If you don't want any breading, just skip it and the outer shell will be the sausage.
The assembly and cooking instructions stay the same. Enjoy!
Tips for Making Air-Fryer Scotch Eggs
After making 5 or 6 different batches of these Scotch Eggs, I've learned a few tips.
- Keep your eggs cold unless you want fully cooked yolks.
- Take your sausage out about the time you put the eggs in to cook.
- Don't leave your eggs in the ice bath more than 5 minutes if you want runny yolks.
- Leave your eggs in the ice bath for a full 10 minutes if you want creamy yolks that aren't runny.
- Put 6 eggs in the pressure cooker instead of 4 to have a little backup plan if one breaks.
- Preheat for a full 10 minutes with the air fryer basket in.
- Take your time peeling the eggs, they don't peel as easy as pressure cooked hard boiled eggs.
- Be patient when wrapping the sausage around the eggs, especially when they are soft boiled. It will work, but at first you might feel like throwing the egg across the room. Patience.
- Don't worry if they aren't perfect, they will taste amazing and practice makes perfect.
How to Make Air-Fryer Scotch Eggs in the Ninja Foodi Grill
I tested this recipe in both the Ninja Foodi Pressure Cooker & Air Crisper and the Ninja Foodi Indoor Grill and the Air Frying Instructions are exactly the same.
The only difference is you can't pressure cook in the Indoor Grill so you will have to cook your eggs the way you usually do. Just keep in mind that you want to cook them for less time than you would for hard boiled if you want a nice creamy yolk.
If you have an Instant Pot or a Ninja Foodi Pressure Cooker, you can follow the same instructions listed below and once assembled use the Ninja Foodi Indoor Grill to Air Fry them.
You will want to use the air fry basket that comes with the grill and make sure to allow the Ninja Foodi Indoor Grill to preheat until it says "add food."
The temperature and cook time are the same as in the recipe.
How to Make Air-Fryer Scotch Eggs in the Ninja Foodi Pressure Cooker & Air Crisper
Place 1 cup of cold tap water into the inner pot of the Ninja Foodi and put the basket in. Place the eggs in the basket and put on the pressure lid. Close the seal in the back and set the pressure to high for 2 minutes.
*I suggest adding 1-2 more eggs to the basket in case on breaks while pressure cooking or you break one when wrapping them.
When the time is up, immediately release the pressure and place the eggs into an ice bath for 3-5 minutes.
While the eggs are cooking, mix up your dry breading and your egg mixture. In the video I doubled the amounts in each to have more depth, but the recipe is written just with what you will need.
I suggest using a deep bowl that is about 4-6" in diameter if you have one. That way the eggs get coated fairly easily.
I used a maple sugar in this recipe and it is the one ingredient that I really think takes these Air-Fryer Scotch Eggs to the next level. If you haven't heard of it or used it before, look for it in the grocery store the next time you go. It is wonderful on oatmeal, yogurt with granola, and any other time you want a hint of sweet maple. It would also be really great in BBQ Rubs. There are several different brands, but the one I use is from Crown.
Combine the breadcrumbs, maple sugar, and chipotle in a bowl and mix well. You can certainly omit the sugar or use brown sugar or even white sugar instead. If you don't have chipotle or don't want any spice, try using smoked paprika for a touch of smoky flavor.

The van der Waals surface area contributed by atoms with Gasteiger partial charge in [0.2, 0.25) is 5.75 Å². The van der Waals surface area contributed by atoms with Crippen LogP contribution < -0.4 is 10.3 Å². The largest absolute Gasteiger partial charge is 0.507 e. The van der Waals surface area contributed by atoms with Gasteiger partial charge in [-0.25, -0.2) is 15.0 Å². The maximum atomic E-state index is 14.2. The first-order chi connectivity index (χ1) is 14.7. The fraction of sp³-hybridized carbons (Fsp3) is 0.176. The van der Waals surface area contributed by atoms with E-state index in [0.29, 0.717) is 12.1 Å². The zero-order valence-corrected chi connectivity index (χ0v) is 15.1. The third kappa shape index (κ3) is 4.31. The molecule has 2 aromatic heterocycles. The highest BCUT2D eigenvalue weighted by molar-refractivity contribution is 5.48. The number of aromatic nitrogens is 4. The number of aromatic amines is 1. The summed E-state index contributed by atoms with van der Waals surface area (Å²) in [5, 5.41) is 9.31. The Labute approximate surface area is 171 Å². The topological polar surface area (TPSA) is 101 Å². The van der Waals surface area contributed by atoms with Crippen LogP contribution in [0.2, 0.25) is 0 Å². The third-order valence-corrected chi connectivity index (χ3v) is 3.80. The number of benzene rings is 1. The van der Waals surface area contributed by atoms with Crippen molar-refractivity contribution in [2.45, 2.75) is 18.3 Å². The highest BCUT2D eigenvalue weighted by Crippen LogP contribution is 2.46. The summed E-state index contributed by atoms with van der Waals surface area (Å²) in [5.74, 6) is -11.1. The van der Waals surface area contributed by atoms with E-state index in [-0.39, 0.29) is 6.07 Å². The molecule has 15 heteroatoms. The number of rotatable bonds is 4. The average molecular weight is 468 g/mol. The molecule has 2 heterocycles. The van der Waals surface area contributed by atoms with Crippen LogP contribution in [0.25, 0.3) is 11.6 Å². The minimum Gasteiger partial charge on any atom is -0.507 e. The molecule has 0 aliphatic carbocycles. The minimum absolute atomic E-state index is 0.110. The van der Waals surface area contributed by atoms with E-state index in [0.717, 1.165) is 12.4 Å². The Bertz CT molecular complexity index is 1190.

Combine the eggs, maple syrup, mustard, and hot sauce into a second deep bowl and whisk to combine. You can skip the maple syrup or use a breakfast syrup. You can double the hot sauce and mustard or skip it altogether. I found this combination of ingredients really worked so well together, so I do hope you try it!
Once the eggs have been in the ice bath 3-5 minutes, remove one at a time and begin to crack and peel. This takes a little patience, because, if the eggs are only soft boiled, the egg structure is pretty flimsy and they can break easily.
Here is a short video on how I peeled mine.
Once your eggs are peeled, it's time to preheat the Ninja Foodi or whatever air fryer you are using. I preheat on broil for 10 minutes with the basket in. If you aren't using the Ninja Foodi, preheat on the highest setting.
Take 2 ounces of sausage (remove the casing if there is one) and roll it into a ball. Place the ball between two pieces of parchment paper and press to form a circle about 5" in diameter and about ¼" thick.
I used my Burger Press from Pampered Chef and it worked great. You can also use the flat side of a meat tenderizer or simply use your hands to flatten out the sausage.
Okay, now to wrap the eggs. This is easy, but it can take some time. Be patient and don't get frustrated, it does work out. The first time I made these, I wanted to throw the egg across the room because the sausage kept tearing. I almost gave up, but then thought... no, just figure out a better way to do it, and that's what I'm going to share with you.
Place the flattened sausage in the palm of your hand with the parchment paper facing up. Remove the parchment and place the egg in the middle of the sausage.
Cup the egg and the sausage in your hand while you gently pull the sausage up and over the top of the egg. As the sausage warms in your hand, it wraps more easily.
Gently smooth the sausage so there are no cracks or tears. Place the wrapped egg on parchment. Repeat until all the eggs are encased in sausage.
*If the Ninja Foodi finished it's 10 minute preheat during the time it took to wrap the eggs, just turn it back on broil until you are done.
Okay, the hardest part is over, it's smooth sailing from here on. Dip the sausage encased egg in the egg mixture, and then coat in the breadcrumbs. Repeat this again for each egg, so you double coat it.
You can set the coated eggs on parchment until they are all done or on a cooling rack.
Spritz the basket with the oil of your choice and place the eggs in the basket in a single layer.
If you wanted to do more than 4 or 5, you can use another rack, like this canning rack to create a second level in the basket. I haven't tried that with this recipe, but it has worked great with other recipes and both levels were brown and crispy.
Spritz the top of the eggs with oil and close the TenderCrisp lid. Select the Air Crisp function at 375℉/190℃ for 7 minutes.